Surprisingly (or not), there is actually a company called Soylent. Silicon Valley investors leapt to sink money into this food venture back in 2013, which produces meal-replacement drinks, powders and bars. The inventor wanted to create a food item with "all the nutrition and none of the hassle of food." (I'm clutching my pearls at the thought--quelle horreur!)
At its heart, Soylent Green was supposed to be made from plankton... but another water organism, algae, may indeed have promise, according to journalist Larissa Zimberoff in her book, Technically Food. Algae is a source of fuel, nutrients, and protein, for humans and livestock alike. Preliminary study results out of UC Davis show that adding seaweed (aka. macroalgae) to cows' diets drastically decreases their methane output... but algae alone can't do the job.
But what of giant multinationals (or rather, corporate overlords), like the fictional Soylent Corporation?
Hey, inventing the Next Big Thing in techmeat/meal replacement takes time and cash. Who's got the money to invest in those startups that make big promises? More often than not, the cash comes from Silicon Valley. Silicon Valley investors seek to put money into techmeat projects with unique fabrication techniques (gotta get those precious patents!), rather than what is truly sustainable, ethical to animals, and healthy for us.
Most of these techfood startups require beaucoup bucks upfront to develop their proprietary process... which often include extracts and extruded compounds, genetically modified and fractionated molecules, and heavy reliance on coconut and palm oils... All for an end product that ultimately cannot be scaled up to feed large populations, and certainly not for an affordable price to the consumer. In other words (specifically, those of food writer Alicia Kennedy echo in my brain), techmeat will not save the world.
Let's look beyond the hackneyed concept of techmeat. For funsies, I want to look at futuristic alien food.
Of course, I can't talk sci-fi without talking about (my beloved) Star Trek! Star Trek, for those who don't know, is a science-fiction franchise that began on TV in the United States in the 1960's. It depicts a future in which humans have gotten their shit together on Earth and eradicated sickness, hunger, and poverty.
In this essay, I want to focus on Star Trek: Deep Space Nine (aired 1993-1999), which I think is one of the greatest shows ever made (and you'll never convince me otherwise). It discusses humanity's political and ethical dilemmas through the lens of an epic space opera--it's a beautiful metaphor for the complexity and fragility of the human experience, and the show prominently featured people of color and women in leading roles.
Captain Sisko (portrayed in stellar form by Avery Brooks) not only gives a portrayal of Black fatherhood that was ahead of its time, but is also an accomplished cook, using food as both celebration and food for the soul. Captain Sisko prepares various Earth foods throughout the show, including Creole dishes from his native New Orleans--showing us that gastronomic cultural heritage is alive and well in the 24th century. As a cross-cultural ambassador, he also prepares dishes with non-Earth native ingredients and Creole seasonings.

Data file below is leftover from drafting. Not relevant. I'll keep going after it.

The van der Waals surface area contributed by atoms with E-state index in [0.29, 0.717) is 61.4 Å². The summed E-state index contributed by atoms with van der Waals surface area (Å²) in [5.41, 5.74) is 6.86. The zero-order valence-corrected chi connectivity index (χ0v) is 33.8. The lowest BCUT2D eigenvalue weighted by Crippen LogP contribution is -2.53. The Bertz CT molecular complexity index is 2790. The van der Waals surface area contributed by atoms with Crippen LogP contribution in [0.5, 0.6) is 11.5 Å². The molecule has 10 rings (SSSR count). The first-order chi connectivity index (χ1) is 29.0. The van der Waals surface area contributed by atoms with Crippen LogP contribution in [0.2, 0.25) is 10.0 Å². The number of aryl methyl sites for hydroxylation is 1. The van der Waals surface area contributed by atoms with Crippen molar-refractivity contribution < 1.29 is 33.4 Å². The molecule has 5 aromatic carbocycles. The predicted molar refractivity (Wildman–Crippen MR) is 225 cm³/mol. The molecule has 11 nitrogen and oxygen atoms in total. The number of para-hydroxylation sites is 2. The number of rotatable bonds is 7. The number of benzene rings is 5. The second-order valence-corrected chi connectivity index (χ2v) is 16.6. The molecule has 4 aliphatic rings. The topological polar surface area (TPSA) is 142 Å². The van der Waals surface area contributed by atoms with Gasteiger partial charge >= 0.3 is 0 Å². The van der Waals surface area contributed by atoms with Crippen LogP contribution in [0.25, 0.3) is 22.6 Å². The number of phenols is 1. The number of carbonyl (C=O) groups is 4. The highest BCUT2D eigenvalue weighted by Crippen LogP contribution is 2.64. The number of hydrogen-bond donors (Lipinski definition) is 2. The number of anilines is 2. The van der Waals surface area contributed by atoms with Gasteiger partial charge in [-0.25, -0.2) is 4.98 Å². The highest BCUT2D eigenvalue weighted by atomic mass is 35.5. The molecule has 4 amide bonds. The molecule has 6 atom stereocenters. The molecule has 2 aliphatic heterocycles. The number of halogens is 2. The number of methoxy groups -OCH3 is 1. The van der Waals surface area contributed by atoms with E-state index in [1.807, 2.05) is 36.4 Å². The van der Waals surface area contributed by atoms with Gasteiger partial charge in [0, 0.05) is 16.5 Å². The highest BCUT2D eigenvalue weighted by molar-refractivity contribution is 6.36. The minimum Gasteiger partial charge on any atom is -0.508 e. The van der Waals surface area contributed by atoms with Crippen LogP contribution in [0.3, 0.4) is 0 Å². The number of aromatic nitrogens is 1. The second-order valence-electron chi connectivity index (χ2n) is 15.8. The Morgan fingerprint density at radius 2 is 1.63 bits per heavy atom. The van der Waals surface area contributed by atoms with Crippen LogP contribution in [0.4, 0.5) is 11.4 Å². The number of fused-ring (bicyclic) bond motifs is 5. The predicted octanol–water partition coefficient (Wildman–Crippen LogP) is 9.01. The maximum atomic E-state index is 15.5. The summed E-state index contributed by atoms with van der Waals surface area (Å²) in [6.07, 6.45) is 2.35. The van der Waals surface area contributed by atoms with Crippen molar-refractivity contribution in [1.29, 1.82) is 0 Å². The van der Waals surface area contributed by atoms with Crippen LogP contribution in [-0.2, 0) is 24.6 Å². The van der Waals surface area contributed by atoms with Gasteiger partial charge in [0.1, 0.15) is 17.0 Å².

In the 24th century, humans now sail among the stars, coexisting with some alien species, and creating conflict with others. Food on spaceships is produced in devices called "replicators" (which can synthesize any food or drink from the molecular level) or grown onboard in hydroponic gardens. People enjoy cuisines from planets all over the galaxy, and eat a stunning array of otherworldly ingredients.
If we understand (or expect) food to be representative of its culture of origin, we can understand "aliens" in a deeper sense, based on what they eat. For example:
Klingons, a battle-ready culture of warriors, eat foods that echo the viscerality of their society: blood pie, bloodwine, gagh (wriggling live worms), and aggressive coffee called raktajino.
Vulcans, an ascetic species of vegetarian telepaths, specialize in plomeek soup, a bland vegetable broth. Vulcan cuisine has muted flavors, appropriate for a species that keeps all strong emotions in check and relies on logic. Plomeek soup was fed to Spock during his pon farr (a mating period where the men go into "heat," and speaking about it is taboo)--this makes me think of cornflakes, and their invention to quell bodily excitation, to attain spiritual and religious purity.
Romulan ale, of superior quality and potency, is an off-limits temptation. The sky-blue alcohol in strange decanters is hard to come by because of a trade embargo with the Romulan Empire (akin to Cuban cigars).